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Alternative Energy Storage: Why Frequency Regulation Is Important

Nov. 25, 2008 6:00 AM ETALTI, BCONQ, ESNC, AXPWQ16 Comments
John Petersen profile picture
John Petersen

In August I wrote an introductory article entitled Grid-based Energy Storage: Birth of a Giant. Over the last few months the utility sub-sector been very active and now might be a good time to drill a little deeper into the kinds of utility applications that can benefit from cost-effective energy storage. Once again, I want to caution readers that I’m a little out of my depth when it comes to providing simple explanations for complex technical issues. But I believe an understandable overview can far more valuable to investors than too much detail. Once again, I'm not seeking perfection and will be more than happy with B- grades from power professionals and engineers.

To maintain a level of continuity, I’ll begin with a graph from the Lawrence Berkley National Laboratory that shows statewide electricity use in California on July 31, 2007.

While the 24-hour curve looks pretty smooth, it gets more complex when you start looking at shorter time intervals. I found the following example of what a three-hour morning segment might look like in a paper from the Oak Ridge National Laboratory titled “Frequency Regulation Basics and Trends” (December 2004).

While the ORNL graph may seem complex, it’s really fairly straightforward. The smooth blue line shows how on-line generating resources ramp up from 3,600 MW to 4,000 MW over a three-hour period from 7 to 10 a.m. The jagged green line overlying the blue shows actual demand during the same time period. The very jagged red line at the bottom is simply a scaled up representation of the minute-to-minute differences between the blue supply line and the green demand line. That 60 MW slice of highly variable demand is the domain of frequency regulation.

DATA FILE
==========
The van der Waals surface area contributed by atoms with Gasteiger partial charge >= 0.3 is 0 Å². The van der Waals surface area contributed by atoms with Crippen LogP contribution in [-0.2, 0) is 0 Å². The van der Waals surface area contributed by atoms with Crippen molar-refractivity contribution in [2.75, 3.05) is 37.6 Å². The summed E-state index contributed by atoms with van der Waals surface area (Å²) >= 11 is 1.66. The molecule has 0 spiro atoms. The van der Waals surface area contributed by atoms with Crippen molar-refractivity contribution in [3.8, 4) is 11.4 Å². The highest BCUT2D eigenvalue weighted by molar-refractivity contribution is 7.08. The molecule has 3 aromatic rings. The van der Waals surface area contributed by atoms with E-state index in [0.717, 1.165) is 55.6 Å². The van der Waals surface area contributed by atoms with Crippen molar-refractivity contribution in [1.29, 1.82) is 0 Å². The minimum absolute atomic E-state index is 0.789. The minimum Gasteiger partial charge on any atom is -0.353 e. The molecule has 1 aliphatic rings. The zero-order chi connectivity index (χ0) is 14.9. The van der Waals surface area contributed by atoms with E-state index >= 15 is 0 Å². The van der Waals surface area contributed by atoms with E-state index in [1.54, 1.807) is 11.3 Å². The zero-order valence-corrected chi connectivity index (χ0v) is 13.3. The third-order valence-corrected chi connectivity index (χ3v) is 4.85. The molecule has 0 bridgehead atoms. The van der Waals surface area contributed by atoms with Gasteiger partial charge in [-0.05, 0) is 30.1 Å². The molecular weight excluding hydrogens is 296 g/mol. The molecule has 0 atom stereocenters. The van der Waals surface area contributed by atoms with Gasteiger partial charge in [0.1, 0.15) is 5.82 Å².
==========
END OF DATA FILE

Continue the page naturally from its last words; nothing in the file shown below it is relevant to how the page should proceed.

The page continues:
Historically, utilities were able to avoid frequency regulation issues by maintaining on-line generating capacity at a

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John Petersen profile picture
I'm a lawyer and accountant who's devoted the last four decades to advising entrepreneurs on corporate finance, SEC registration and reporting, and corporate governance matters. All of my client projects have involved high levels of uncertainty, compressed timelines, and urgent financial needs that demanded unparalleled responsiveness. I know how to get major projects completed on time and within budget. I'm a 1979 graduate of the Notre Dame Law School and a 1976 graduate of the W.P. Carey School of Business at Arizona State University. I was admitted to the State Bar of Texas in 1980 and subsequently licensed to practice as a CPA in 1981. While I don't hold myself out as a practicing accountant, I regularly use my in-depth knowledge of accounting methods, processes, and procedures to offer nuts and bolts counsel to clients who need integrated advice on finance-driven legal matters.As general counsel for the C Change Group, I'm involved in all of that company's domestic and international initiatives.

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